Making Sense of Speech
Father, I need perspective in perplexity, patience in trial, and strength in adversity. I pray for grace equal to today.
Read 1 CORINTHIANS 14:1-25
Scripture taken from the THE HOLY BIBLE, NEW INTERNATIONAL VERSION, NIV Copyright © 1973, 1978, 1984, 2011 by Biblica, Inc.® Used by permission. All rights reserved worldwide.
“May these words of my mouth and this meditation of my heart be pleasing in your sight, Lord, my Rock and my Redeemer” (Psa. 19:14).
We come now to the crux of the problem–the inordinate value placed on the gift of tongues. Paul’s concern throughout is the edification of the community (5), but due to the excessive value placed upon the gift of tongues and the lack of interpretation of these within the worshiping assembly, worship had descended into confusion and the community was not being edified. It is important to note that the issue is not the gift of tongues per se.
As Paul says in verse 18, he is grateful for the gift of tongues. His point is that he does not see this gift as one directed primarily at the community; that is the place of prophecy. The issue is intelligible speech versus unintelligible speech. It is not possible for uninterpreted tongues to edify the listeners, believers or unbelievers. An unbeliever entering the community and hearing a babble of uninterpreted tongues could think that the Christian community was just another mystery cult or that Christians were simply mad. Either way, the unbeliever would dismiss the Gospel, due to its inaccessibility, resulting in divine judgment. This is the “sign” that tongues represents for unbelievers (22) and explains the quote from Isaiah (21; Isa. 28:11-12), which is an oracle of judgment.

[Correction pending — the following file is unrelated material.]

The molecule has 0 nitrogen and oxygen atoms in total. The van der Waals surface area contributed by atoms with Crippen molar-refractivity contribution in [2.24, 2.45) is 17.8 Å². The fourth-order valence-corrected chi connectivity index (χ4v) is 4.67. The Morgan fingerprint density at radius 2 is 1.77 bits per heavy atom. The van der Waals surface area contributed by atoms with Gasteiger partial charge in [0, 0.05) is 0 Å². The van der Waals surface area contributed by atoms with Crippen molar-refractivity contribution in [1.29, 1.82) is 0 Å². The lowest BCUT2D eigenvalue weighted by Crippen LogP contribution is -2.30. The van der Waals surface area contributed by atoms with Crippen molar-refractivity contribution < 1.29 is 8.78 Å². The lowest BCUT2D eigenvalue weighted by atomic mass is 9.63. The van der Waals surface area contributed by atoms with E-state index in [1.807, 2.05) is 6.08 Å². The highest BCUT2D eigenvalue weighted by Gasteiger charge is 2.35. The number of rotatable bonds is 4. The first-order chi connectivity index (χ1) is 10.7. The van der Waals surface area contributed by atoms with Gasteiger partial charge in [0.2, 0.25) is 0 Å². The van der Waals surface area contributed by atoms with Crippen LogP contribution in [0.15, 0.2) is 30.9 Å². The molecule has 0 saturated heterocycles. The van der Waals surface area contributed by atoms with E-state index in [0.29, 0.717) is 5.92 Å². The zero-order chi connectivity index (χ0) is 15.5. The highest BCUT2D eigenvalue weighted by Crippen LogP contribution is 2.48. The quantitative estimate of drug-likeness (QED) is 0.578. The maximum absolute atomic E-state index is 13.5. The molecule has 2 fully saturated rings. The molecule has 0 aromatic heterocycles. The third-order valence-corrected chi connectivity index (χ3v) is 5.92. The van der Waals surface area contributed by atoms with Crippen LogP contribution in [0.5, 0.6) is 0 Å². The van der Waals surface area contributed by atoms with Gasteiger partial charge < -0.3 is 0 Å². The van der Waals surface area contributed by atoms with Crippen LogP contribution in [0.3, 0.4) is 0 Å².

In contrast, prophecy, as intelligible speech, can both edify believers and lead unbelievers to faith through the conviction of sin and the realization that “God is really among you!” (25). Prophecy thus functions as a sign of God’s presence, since all can understand the message. This does not mean that all will become Christians, but intelligible proclamation of the Gospel has a greater likelihood of leading non-Christians to faith than unintelligible speech. “Whatever the place for profound, personal experience and corporate emotional experience, the assembled church is a place for intelligibility” (Craig Blomberg).
What teaching from this passage is helpful for your church? Your spiritual walk?
Sovereign Lord, through Your Spirit, You give Your gifts to Your people. May they be used wisely and well for Your purposes.